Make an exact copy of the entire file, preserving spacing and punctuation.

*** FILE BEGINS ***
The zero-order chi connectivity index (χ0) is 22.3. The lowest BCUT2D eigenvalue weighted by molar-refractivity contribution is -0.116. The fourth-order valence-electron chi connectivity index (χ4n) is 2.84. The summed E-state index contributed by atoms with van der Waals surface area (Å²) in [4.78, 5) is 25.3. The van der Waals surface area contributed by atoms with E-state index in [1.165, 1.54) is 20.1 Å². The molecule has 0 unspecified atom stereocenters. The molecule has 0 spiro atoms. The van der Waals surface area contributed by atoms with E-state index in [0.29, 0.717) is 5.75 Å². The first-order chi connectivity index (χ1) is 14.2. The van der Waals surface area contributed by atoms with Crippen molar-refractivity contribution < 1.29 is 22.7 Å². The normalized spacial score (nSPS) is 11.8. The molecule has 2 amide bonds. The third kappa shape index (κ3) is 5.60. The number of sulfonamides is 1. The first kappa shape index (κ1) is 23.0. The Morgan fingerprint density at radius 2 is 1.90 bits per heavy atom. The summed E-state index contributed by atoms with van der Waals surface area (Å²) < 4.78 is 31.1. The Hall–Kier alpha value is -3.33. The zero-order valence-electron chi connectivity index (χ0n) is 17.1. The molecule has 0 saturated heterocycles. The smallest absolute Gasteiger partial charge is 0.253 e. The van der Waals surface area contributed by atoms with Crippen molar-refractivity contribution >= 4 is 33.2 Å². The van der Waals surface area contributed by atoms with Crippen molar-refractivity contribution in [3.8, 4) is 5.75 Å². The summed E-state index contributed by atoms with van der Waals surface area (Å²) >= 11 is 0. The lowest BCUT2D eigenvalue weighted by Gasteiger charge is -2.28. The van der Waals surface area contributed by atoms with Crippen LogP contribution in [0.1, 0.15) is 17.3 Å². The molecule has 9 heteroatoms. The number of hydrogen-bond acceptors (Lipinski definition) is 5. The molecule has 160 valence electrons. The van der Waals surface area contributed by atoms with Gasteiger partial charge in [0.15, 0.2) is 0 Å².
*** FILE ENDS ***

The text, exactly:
The zero-order chi connectivity index (χ0) is 22.3. The lowest BCUT2D eigenvalue weighted by molar-refractivity contribution is -0.116. The fourth-order valence-electron chi connectivity index (χ4n) is 2.84. The summed E-state index contributed by atoms with van der Waals surface area (Å²) in [4.78, 5) is 25.3. The van der Waals surface area contributed by atoms with E-state index in [1.165, 1.54) is 20.1 Å². The molecule has 0 unspecified atom stereocenters. The molecule has 0 spiro atoms. The van der Waals surface area contributed by atoms with E-state index in [0.29, 0.717) is 5.75 Å². The first-order chi connectivity index (χ1) is 14.2. The van der Waals surface area contributed by atoms with Crippen molar-refractivity contribution < 1.29 is 22.7 Å². The normalized spacial score (nSPS) is 11.8. The molecule has 2 amide bonds. The third kappa shape index (κ3) is 5.60. The number of sulfonamides is 1. The first kappa shape index (κ1) is 23.0. The Morgan fingerprint density at radius 2 is 1.90 bits per heavy atom. The summed E-state index contributed by atoms with van der Waals surface area (Å²) < 4.78 is 31.1. The Hall–Kier alpha value is -3.33. The zero-order valence-electron chi connectivity index (χ0n) is 17.1. The molecule has 0 saturated heterocycles. The smallest absolute Gasteiger partial charge is 0.253 e. The van der Waals surface area contributed by atoms with Crippen molar-refractivity contribution >= 4 is 33.2 Å². The van der Waals surface area contributed by atoms with Crippen molar-refractivity contribution in [3.8, 4) is 5.75 Å². The summed E-state index contributed by atoms with van der Waals surface area (Å²) >= 11 is 0. The lowest BCUT2D eigenvalue weighted by Gasteiger charge is -2.28. The van der Waals surface area contributed by atoms with Crippen LogP contribution in [0.1, 0.15) is 17.3 Å². The molecule has 9 heteroatoms. The number of hydrogen-bond acceptors (Lipinski definition) is 5. The molecule has 160 valence electrons. The van der Waals surface area contributed by atoms with Gasteiger partial charge in [0.15, 0.2) is 0 Å².